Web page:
When Title 42 was passed, alongside the Trump Administration’s “Remain in Mexico” policy, it didn’t stem the tide of migrants attempting to enter the U.S. in order to seek asylum. Instead, it pushed it farther inward.
Because migrants caught within a few miles of the border could be released without being considered for amnesty status, they were forced to take more desperate measures. Many families chose to swim across the Rio Grande — a deadly prospect — or to brave a hike across the desert in triple-digit heat, with limited to no access to drinking water.
The latter circumstances are responsible for one tragic death that grabbed national headlines: 6-year-old Gurupreet Kaur was found dead from heat exposure by border patrol a day after her mom had left her in the care of others while going in search of water. Stories like these would not happen in a reality where asylum policies were more humane and more organized, giving everyone the ability to legally request asylum at the border instead of being forced to make a more dangerous journey inward.
Migrant Deaths Far From Rare, Set Records in 2022
A February 2023 report issued by U.S. Customs and Border Patrol (CBP) recorded 1,701 remains recovered from 2017 – 2021. Of those remains whose nationality could be identified, the majority were determined to have been from Mexico. One stunning trend was the sudden increase in heat-exposure-related deaths beginning in 2021, which accounted for 41% of total identifiable causes of death over the four-year studied period.
What’s most shocking, though, is the steep rise in deaths in FY 2022: 853. This is more than double every prior year on record, save the year immediately before, which recorded a then-record of 568 deaths.
Each one of these tragic passings matters, but stories like Kaur’s can hit particularly close to home.
U.S. Immigration Attorney Deepak Ahluwalia, who represented Gurupreet’s mother in asylum proceedings through the non-profit Sikh Coalition, said that his heart sank when he saw the girl’s last name and realized she was from Punjab, like him.
“It hurts even more when you have a connection with that person,” he said in a quote in a 2019 CNN article. “My parents were from Punjab; I represent a lot of South Asians, and it’s just disheartening to see stuff like this.”
As for the parents, which include a father who had already been granted asylum in the U.S. prior to the girl’s journey, they are filled with regret but wish that others would understand their need to find safety away from religious and political persecution in their homeland.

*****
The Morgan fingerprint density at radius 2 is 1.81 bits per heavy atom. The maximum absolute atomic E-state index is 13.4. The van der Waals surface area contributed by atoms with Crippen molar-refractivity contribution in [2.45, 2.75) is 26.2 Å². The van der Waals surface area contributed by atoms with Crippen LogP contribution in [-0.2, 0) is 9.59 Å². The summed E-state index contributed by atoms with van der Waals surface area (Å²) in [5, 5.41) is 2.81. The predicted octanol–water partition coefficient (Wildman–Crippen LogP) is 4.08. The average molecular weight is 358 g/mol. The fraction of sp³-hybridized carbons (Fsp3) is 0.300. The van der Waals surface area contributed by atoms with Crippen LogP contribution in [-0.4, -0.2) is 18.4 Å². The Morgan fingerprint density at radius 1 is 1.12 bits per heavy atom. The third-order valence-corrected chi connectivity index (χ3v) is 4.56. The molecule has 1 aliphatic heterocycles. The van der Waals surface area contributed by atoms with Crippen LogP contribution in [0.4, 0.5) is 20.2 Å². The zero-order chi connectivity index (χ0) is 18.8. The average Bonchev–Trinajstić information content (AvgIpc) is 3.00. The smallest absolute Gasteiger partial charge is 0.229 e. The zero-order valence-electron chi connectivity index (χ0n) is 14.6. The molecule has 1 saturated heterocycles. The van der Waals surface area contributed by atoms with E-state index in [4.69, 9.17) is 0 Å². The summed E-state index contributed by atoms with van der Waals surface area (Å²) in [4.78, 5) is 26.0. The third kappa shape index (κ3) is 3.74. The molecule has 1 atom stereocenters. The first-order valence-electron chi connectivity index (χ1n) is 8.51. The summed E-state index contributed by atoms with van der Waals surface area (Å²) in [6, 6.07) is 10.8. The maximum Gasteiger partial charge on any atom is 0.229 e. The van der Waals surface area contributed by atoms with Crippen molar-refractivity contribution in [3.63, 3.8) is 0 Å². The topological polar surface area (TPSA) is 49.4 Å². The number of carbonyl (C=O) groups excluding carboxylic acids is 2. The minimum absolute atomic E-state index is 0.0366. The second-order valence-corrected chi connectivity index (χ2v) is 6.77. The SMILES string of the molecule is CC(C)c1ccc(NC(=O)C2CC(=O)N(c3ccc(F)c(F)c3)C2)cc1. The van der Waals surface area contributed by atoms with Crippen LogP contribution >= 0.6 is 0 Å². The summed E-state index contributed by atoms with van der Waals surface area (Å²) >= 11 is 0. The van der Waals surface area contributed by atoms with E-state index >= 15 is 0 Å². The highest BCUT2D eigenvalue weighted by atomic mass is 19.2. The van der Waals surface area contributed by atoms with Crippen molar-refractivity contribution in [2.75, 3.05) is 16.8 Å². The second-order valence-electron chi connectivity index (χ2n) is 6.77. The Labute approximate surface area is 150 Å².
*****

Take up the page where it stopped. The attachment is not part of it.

A statement released by the parents by the Sikh Coalition read: “We wanted a safer and better life for our daughter, and we made the extremely difficult decision to seek asylum here in the United States,” they said in a statement released by the nonprofit Sikh Coalition. “We trust that every parent, regardless of origin, color or creed, will understand that no mother or father ever puts their child in harm’s way unless they are desperate.”
The family’s story is, unfortunately, far from unique, as in 2022, an entire family of four was found frozen at the U.S.’s north border.
In the majority of these situations, these families and individuals are misled by illegitimate “travel agencies” — really smuggling operations — that charge tens of thousands of dollars for trips to U.S. border countries. The last leg of these trips is often dangerous or deadly, as individuals are told to travel in a certain direction without any advice to wear certain clothing, carry extra drinking water, or avoid extreme temperatures, generally.
Singh Ahluwalia Attorneys at Law Wants to Assist You in Your Immigration Case
Featured in media including CNN, the BBC, NPR, The Wall Street Journal, and others, attorney Deepak Ahluwalia has become recognized not just for his expertise on immigration law but also his compassion towards individuals in need.
If you or a loved one are seeking asylum or otherwise engaged in a case involving U.S. immigration law, our immigration lawyers can be here to assist you. Find out how we could help during a confidential, no-obligation case review when you call 559-878-4958 or contact us online.